This movie is filled with non essential people and subplots that had nothing to do with Wasao's story. A farmer taking part in the triathlon event so that he could get married, a school girl organizing  her classmate to perform at the Nebutsu Festival while having a crush on her teacher and many more of such subplots that had nothing to do with the dog. These supporting characters and subplots just drag on and on till it felt like the movie title should be changed to The Town Folks of Ajigasawa and Wasao. It's hard to understand why don't they trim away the unnecessary characters and focus on Wasao's struggle instead. this review belongs to filmsblitz at blogspot

I am going to bite your neck off ... you ungrateful owner!
Even when it comes to the characters and plots that actually mattered to Wasao, it didn't do such a great job in establishing a connection with the audience. Akira the sympathetic boy who "abandon" Wasao was rather annoying.  Even though he is young and understandably worried for his mom, but the picture didn't really gave us a reason that this character deserved Wasao's love and dedication. Likewise for the bonding between Wasao and it's eventual owner, it could have branch out more than what was shown in this movie. this review belongs to filmsblitz at blogspot

Last but not least, the predictable finale where the boy, the bear and the dog finally met for the standoff. There's no need to do a research on it to know that it's made up for the movie. It's so far fetch and unbelievable that it became a joke to the heroic finale that the movie had been trying to build up. It just eye rolling bad to see who came out unscratched in this bear versus dog fight. this review belongs to filmsblitz at blogspot

What is so special about this Akita dog? I really can't tell from this movie. Beside looking adorable and huggable, there's nothing unique or extraordinary about his exploits. It might appear that the filmmaker knew about that fact and tried to cover it up with focusing on other unimportant characters and subplots. Resulting in a long deary affair seemed to have forgotten about the protagonist.

As a dog movie, it pale to comparison with Hachikō and was actually weaker than Kinako: Police Dog Dream (which is actually quite a weak dog movie).

Not Recommended.

Wednesday, June 15, 2011

Green Lantern [ Movie Review ] ★★1/2

The Pitch

After Marvel showed everyone how Comic book movies could be successful with their second tier characters (Iron Man) and the potential superheroes team up movie that they could do with them, DC comics finally have the balls to make a big budget movie of their other characters beside Batman and Superman.

That's right! beside Batman and Superman, there are other famous superheroes (Wonder Woman, Flash, Aquaman & Green Lantern) in the DC Comics that are waiting for their big screen adaption. Together, they form the Justice League of America, a superhero team that is similar to Marvel's Avengers which will be coming mid next year. this review belongs to filmsblitz at blogspot

To test if the audience these days are ready to embrace other DC Comics superheros (beside the Dark Knight and the Man of Steel), they are going with Green Lantern, a superhero who possess a power ring that allows the user to control enormous power with their willpower.

The Green Lantern power would create the opportunity to razzle dazzle the viewers with special effects. A potential incentive to draw in viewers who are new to the Green Lantern universe. Character wise, they chose Hal Jordan, the most popular Green Lantern in DC Comics history to carry the story forward and they hired Ryan Reynolds (X-Men Origins: Wolverine's Deadpool) as Hal Jordan, with Martin Campbell (Casino Royale) directing. this review belongs to filmsblitz at blogspot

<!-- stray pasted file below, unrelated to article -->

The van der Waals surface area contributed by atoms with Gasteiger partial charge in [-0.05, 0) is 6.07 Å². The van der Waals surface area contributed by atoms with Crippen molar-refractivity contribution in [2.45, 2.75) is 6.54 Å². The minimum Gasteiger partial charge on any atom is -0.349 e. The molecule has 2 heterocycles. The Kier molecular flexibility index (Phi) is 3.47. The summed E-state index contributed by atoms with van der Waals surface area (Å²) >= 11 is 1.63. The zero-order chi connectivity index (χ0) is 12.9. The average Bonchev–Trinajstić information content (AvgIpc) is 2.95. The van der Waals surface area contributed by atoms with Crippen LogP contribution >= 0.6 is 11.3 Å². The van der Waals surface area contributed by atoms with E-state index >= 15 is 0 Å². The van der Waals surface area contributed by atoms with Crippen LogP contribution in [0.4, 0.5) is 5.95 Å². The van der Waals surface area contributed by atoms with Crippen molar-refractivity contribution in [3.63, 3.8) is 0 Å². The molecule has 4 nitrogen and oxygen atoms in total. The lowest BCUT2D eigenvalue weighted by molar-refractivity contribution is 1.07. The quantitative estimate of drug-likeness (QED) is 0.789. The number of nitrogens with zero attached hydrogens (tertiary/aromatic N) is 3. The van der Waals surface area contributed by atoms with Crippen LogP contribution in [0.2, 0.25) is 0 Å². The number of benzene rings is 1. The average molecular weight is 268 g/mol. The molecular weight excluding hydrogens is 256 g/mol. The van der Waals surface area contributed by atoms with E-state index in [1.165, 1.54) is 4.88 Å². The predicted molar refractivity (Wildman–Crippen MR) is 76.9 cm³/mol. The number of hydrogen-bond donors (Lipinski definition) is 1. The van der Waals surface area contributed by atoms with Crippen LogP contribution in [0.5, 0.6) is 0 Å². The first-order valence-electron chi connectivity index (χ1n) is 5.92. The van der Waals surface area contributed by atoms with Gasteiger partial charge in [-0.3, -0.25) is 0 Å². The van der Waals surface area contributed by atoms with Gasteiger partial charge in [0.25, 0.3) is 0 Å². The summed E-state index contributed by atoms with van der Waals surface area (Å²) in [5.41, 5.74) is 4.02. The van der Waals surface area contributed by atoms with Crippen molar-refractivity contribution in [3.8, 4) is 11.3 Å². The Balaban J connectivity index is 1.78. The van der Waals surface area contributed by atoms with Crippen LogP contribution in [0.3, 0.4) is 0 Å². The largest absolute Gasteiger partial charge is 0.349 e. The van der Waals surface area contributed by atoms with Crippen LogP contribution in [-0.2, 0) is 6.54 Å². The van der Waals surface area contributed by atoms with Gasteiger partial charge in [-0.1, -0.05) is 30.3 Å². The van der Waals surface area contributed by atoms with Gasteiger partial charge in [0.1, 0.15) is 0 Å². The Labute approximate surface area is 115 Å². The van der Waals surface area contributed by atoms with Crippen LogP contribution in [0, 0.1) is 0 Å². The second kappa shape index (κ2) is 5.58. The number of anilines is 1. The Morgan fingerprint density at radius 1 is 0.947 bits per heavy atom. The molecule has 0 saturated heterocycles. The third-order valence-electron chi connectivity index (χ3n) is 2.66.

The first trailer was goofy and caused a split in reaction to this movie. Some like it while others just didn't think it was a faithful representation of Hal Jordan. The subsequent trailers tone down Ryan Reynolds clowning around and focus on the action and special effects. Personally it was an improvement but while small adjustments can be done for trailers, would it be possible to remove the unlikeable content for the whole movie without affecting the story telling?

The Plot

In a universe as vast as it is mysterious, a small but powerful force has existed for centuries. Protectors of peace and justice, they are called the Green Lantern Corps. A brotherhood of warriors sworn to keep intergalactic order, each Green Lantern wears a ring that grants him superpowers.

But when a new enemy called Parallax threatens to destroy the balance of power in the Universe, their fate and the fate of Earth lie in the hands of their newest recruit, the first human ever selected: Hal Jordan (Ryan Reynolds).

Hal is a gifted and cocky test pilot, but the Green Lanterns have little respect for humans, who have never harnessed the infinite powers of the ring before. But Hal is clearly the missing piece to the puzzle, and along with his determination and willpower, he has one thing no member of the Corps has ever had: humanity.

With the encouragement of fellow pilot and childhood sweetheart Carol Ferris (Blake Lively), if Hal can quickly master his new powers and find the courage to overcome his fears, he may prove to be not only the key to defeating Parallax...he will become the greatest Green Lantern of all.

(Plot taken from Green Lantern Facebook Page)

The Perspective

After going through three comic book movies (X-Men First Class and Thor) this summer blockbuster period, Green Lantern is the weakest inclusion. It suffered the same problem that plagued the other two comics superhero movies and that's trying to cover too much ground for an origin movie. It felt like a crash course on Green Lantern and it sort of alienate the newbies. The problem in this area was due to movie trying to pander to the non fans while catering to what the fans would want to see. I suspect that the end result here would not please both sides at all. this review belongs to filmsblitz at blogspot